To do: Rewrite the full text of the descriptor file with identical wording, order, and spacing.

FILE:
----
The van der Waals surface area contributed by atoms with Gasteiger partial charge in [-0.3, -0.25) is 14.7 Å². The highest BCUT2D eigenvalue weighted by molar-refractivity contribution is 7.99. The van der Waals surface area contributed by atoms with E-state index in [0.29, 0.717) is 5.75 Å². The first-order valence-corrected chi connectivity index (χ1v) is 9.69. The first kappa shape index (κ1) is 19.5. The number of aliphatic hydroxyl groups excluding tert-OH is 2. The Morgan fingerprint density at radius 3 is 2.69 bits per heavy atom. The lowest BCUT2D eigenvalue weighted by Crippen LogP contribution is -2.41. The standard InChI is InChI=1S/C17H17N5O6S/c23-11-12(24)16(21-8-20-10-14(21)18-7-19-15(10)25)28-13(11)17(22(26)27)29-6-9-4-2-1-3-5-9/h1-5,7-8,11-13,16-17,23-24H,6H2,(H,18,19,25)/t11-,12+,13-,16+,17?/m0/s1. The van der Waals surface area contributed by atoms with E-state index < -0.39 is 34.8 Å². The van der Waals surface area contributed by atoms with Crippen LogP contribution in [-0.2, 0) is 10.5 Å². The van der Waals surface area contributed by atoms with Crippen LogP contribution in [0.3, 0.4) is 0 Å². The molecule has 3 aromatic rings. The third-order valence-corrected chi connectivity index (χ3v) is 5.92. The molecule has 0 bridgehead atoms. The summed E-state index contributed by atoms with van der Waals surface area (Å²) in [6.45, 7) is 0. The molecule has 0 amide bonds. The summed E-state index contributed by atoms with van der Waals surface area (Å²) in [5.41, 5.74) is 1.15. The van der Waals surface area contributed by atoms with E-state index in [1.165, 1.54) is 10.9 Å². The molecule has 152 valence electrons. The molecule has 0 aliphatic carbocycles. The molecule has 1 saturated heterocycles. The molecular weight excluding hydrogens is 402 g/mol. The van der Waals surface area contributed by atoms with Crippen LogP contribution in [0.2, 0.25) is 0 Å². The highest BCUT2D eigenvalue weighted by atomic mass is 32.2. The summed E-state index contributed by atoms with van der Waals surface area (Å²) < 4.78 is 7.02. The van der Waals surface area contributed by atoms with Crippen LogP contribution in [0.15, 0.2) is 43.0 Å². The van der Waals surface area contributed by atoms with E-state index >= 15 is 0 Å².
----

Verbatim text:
The van der Waals surface area contributed by atoms with Gasteiger partial charge in [-0.3, -0.25) is 14.7 Å². The highest BCUT2D eigenvalue weighted by molar-refractivity contribution is 7.99. The van der Waals surface area contributed by atoms with E-state index in [0.29, 0.717) is 5.75 Å². The first-order valence-corrected chi connectivity index (χ1v) is 9.69. The first kappa shape index (κ1) is 19.5. The number of aliphatic hydroxyl groups excluding tert-OH is 2. The Morgan fingerprint density at radius 3 is 2.69 bits per heavy atom. The lowest BCUT2D eigenvalue weighted by Crippen LogP contribution is -2.41. The standard InChI is InChI=1S/C17H17N5O6S/c23-11-12(24)16(21-8-20-10-14(21)18-7-19-15(10)25)28-13(11)17(22(26)27)29-6-9-4-2-1-3-5-9/h1-5,7-8,11-13,16-17,23-24H,6H2,(H,18,19,25)/t11-,12+,13-,16+,17?/m0/s1. The van der Waals surface area contributed by atoms with E-state index < -0.39 is 34.8 Å². The van der Waals surface area contributed by atoms with Crippen LogP contribution in [-0.2, 0) is 10.5 Å². The van der Waals surface area contributed by atoms with Crippen LogP contribution in [0.3, 0.4) is 0 Å². The molecule has 3 aromatic rings. The third-order valence-corrected chi connectivity index (χ3v) is 5.92. The molecule has 0 bridgehead atoms. The summed E-state index contributed by atoms with van der Waals surface area (Å²) in [6.45, 7) is 0. The molecule has 0 amide bonds. The summed E-state index contributed by atoms with van der Waals surface area (Å²) in [5.41, 5.74) is 1.15. The van der Waals surface area contributed by atoms with E-state index in [1.165, 1.54) is 10.9 Å². The molecule has 152 valence electrons. The molecule has 0 aliphatic carbocycles. The molecule has 1 saturated heterocycles. The molecular weight excluding hydrogens is 402 g/mol. The van der Waals surface area contributed by atoms with Crippen LogP contribution in [0.2, 0.25) is 0 Å². The highest BCUT2D eigenvalue weighted by atomic mass is 32.2. The summed E-state index contributed by atoms with van der Waals surface area (Å²) < 4.78 is 7.02. The van der Waals surface area contributed by atoms with Crippen LogP contribution in [0.15, 0.2) is 43.0 Å². The van der Waals surface area contributed by atoms with E-state index >= 15 is 0 Å².